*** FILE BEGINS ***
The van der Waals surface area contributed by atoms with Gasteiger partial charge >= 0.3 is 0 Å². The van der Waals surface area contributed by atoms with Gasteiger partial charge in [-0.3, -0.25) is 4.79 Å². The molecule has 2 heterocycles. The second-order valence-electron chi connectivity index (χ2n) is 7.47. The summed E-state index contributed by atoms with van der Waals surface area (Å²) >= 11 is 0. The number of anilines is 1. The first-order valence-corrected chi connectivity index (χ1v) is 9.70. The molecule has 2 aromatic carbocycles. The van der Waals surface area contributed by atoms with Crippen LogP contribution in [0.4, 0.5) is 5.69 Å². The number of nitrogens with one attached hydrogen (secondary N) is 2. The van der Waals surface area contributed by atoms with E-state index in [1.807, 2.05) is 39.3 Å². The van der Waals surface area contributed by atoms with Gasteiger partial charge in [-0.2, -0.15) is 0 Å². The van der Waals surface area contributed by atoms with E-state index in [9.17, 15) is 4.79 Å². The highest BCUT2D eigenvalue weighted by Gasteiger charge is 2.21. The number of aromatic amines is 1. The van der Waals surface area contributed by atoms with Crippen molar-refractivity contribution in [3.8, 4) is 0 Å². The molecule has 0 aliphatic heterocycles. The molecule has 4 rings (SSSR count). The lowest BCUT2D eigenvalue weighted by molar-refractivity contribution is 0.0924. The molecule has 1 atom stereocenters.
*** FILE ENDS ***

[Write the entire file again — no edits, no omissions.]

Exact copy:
The van der Waals surface area contributed by atoms with Gasteiger partial charge >= 0.3 is 0 Å². The van der Waals surface area contributed by atoms with Gasteiger partial charge in [-0.3, -0.25) is 4.79 Å². The molecule has 2 heterocycles. The second-order valence-electron chi connectivity index (χ2n) is 7.47. The summed E-state index contributed by atoms with van der Waals surface area (Å²) >= 11 is 0. The number of anilines is 1. The first-order valence-corrected chi connectivity index (χ1v) is 9.70. The molecule has 2 aromatic carbocycles. The van der Waals surface area contributed by atoms with Crippen LogP contribution in [0.4, 0.5) is 5.69 Å². The number of nitrogens with one attached hydrogen (secondary N) is 2. The van der Waals surface area contributed by atoms with E-state index in [1.807, 2.05) is 39.3 Å². The van der Waals surface area contributed by atoms with Gasteiger partial charge in [-0.2, -0.15) is 0 Å². The van der Waals surface area contributed by atoms with E-state index in [9.17, 15) is 4.79 Å². The highest BCUT2D eigenvalue weighted by Gasteiger charge is 2.21. The number of aromatic amines is 1. The van der Waals surface area contributed by atoms with Crippen molar-refractivity contribution in [3.8, 4) is 0 Å². The molecule has 0 aliphatic heterocycles. The molecule has 4 rings (SSSR count). The lowest BCUT2D eigenvalue weighted by molar-refractivity contribution is 0.0924. The molecule has 1 atom stereocenters.